- ALGOL 68
- Raspberry Pi
- Raspberry Pi 3
- Raspberry Pi Zero W
- X windows
- Networking with SIMH (or QEMU) on Debian (buster)
- Drawing graphs using SVG
- Installing lighttpd with support for Python CGI scripts
- Using the serial console device on a Raspberry Pi
- Accessing serial devices using Python
- Configuring the Pi Zero USB port as a serial device
- Using Algol 68 to print the Fibonacci series
- Determine MTU size using ping
- Implementing 'cat' in Python (reading a file character by character)
- Setting the network MTU size
- GNOME 3 Customizing the login screen
- Prompting for a Yes/No response (BASH)
- Booting in Text Mode with GRUB2
- Creating a seperate home partition (Raspberry Pi)
- Minimal GNOME 3 Install on Debian (jessie)
- Set Linux Console Height and Width
- Compairing version numbers
- 687,160 hits
Tag Archives: wheezy
I recently wanted to experiment with one of my machines by adding a second network card and using it to forward packets from one network to another.
There are several ways to check which version of Debian, Ubuntu or Raspbian you are running.
By default the root password is locked to prevent you from being able to login as root on Debian/Raspbian, and for good reason.
Though modern solid state drives can now store a large amount of data they differ from conventional disks in a number of ways.
There have been a number of times when having got my Raspberry Pi all set up and ready to take time-lapse photographs, or just when I think I have finished configuring it as a music player, the moment I tuck … Continue reading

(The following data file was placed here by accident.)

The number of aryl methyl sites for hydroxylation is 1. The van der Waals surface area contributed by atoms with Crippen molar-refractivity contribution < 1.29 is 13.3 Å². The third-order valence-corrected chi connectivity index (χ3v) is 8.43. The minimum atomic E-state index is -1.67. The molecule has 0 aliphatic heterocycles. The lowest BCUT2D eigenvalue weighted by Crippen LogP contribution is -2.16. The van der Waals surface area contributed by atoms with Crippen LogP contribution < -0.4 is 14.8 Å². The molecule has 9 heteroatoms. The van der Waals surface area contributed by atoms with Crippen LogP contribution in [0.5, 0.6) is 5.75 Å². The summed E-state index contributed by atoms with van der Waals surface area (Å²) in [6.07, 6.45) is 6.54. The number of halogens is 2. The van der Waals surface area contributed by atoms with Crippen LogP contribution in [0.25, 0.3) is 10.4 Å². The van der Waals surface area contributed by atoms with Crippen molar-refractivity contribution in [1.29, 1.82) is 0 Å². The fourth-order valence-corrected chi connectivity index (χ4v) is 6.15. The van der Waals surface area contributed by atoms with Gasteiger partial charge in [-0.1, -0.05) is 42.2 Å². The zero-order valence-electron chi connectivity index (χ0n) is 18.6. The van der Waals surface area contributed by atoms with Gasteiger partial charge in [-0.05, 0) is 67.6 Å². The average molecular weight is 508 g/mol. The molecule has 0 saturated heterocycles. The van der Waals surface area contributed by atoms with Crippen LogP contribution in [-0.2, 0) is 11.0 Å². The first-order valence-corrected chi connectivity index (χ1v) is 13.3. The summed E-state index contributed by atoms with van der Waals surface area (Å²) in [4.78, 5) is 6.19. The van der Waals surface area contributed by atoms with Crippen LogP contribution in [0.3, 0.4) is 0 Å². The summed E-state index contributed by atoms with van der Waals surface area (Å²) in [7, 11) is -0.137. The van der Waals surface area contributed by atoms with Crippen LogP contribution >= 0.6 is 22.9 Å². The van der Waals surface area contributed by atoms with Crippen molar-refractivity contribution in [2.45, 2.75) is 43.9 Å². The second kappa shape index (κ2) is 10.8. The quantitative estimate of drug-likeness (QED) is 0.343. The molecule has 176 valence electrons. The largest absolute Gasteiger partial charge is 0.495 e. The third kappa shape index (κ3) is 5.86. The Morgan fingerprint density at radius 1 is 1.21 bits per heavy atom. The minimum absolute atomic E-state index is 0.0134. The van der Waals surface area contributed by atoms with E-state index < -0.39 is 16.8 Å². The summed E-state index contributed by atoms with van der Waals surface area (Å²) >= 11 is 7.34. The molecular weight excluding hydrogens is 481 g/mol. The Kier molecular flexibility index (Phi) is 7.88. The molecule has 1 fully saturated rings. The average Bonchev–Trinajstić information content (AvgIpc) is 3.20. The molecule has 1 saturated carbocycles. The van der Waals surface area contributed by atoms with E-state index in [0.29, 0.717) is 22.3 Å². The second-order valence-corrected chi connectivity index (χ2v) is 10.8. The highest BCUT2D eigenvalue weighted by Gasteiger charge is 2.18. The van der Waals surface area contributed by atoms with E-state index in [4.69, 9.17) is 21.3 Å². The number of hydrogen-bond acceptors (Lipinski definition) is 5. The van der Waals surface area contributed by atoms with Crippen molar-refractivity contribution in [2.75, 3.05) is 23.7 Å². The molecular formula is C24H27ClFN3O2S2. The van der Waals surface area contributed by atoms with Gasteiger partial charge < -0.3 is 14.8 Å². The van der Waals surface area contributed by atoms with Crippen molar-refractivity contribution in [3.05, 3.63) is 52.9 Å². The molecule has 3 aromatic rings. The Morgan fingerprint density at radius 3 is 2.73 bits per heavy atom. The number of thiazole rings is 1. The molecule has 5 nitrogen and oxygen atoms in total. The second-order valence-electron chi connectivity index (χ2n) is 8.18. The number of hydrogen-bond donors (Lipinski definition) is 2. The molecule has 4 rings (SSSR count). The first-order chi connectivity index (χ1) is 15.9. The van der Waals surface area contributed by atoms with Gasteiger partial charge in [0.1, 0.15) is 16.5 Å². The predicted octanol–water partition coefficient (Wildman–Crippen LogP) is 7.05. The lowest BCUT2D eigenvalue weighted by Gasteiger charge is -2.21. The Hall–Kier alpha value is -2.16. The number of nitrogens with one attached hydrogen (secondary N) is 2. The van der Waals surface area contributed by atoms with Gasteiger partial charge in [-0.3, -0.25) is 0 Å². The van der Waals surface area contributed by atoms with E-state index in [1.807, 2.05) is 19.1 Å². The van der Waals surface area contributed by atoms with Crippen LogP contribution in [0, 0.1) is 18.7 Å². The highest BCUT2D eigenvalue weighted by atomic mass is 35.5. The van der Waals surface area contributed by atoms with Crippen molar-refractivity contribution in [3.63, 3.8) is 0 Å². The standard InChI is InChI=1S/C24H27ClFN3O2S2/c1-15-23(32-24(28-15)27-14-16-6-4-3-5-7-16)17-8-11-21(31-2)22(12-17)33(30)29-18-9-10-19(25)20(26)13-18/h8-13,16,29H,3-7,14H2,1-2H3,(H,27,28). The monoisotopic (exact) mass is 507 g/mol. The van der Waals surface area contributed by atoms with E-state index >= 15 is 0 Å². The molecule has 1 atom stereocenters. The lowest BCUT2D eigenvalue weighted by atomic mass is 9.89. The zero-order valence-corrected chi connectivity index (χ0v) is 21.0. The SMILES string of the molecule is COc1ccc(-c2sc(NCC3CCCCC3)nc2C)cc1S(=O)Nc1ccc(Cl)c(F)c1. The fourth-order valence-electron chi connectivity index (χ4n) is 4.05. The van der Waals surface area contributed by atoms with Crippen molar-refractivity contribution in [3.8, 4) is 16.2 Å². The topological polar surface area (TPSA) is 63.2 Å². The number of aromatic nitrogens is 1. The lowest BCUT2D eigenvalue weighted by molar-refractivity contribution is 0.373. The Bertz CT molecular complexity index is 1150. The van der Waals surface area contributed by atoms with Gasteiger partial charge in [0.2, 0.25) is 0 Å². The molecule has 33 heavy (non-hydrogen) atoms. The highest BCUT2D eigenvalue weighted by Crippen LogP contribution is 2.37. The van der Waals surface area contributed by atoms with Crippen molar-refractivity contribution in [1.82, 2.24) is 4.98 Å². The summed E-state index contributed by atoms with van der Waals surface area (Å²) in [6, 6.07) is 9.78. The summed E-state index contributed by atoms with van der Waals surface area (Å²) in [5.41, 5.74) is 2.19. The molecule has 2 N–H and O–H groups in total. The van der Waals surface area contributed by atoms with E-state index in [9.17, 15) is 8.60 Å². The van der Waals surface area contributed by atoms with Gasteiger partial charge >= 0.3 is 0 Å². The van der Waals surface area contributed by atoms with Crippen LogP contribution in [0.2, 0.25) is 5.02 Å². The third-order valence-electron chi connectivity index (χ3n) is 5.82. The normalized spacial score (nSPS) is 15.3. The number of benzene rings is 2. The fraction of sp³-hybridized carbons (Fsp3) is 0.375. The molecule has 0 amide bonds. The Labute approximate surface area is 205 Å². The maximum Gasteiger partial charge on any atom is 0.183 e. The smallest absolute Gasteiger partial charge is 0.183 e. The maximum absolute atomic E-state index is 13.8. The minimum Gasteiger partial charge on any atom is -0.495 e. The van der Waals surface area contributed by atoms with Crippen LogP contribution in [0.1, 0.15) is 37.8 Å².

I can’t believe I haven’t written this up before as I’ve been using an ftp server long enough! There are several different FTP servers available, including ProFTPD, WU-FTPD, Pure-FTPd, and vsftpd.
I recently encountered a problem with a program that simply crashed when I tried to run it after it had been updated, unfortunately it didn’t give any indication what caused the crash other than the error message ‘Segmentation Fault‘
The process here should work for most USB wireless devices, and should work on both a Raspberry Pi and an ordinary PC running Debian (or even Ubuntu) provided the device is supported by the current kernel.
If you are connecting to an X Window session on one machine remotly from another machine running X Windows then by default you will not be able to shut down or reboot the system from the login screen, and will … Continue reading
Unless I’m messing about with a legacy desktop or low-cost digital signage I generally connect to my Raspberry Pi from my PC or laptop using a USB console cable.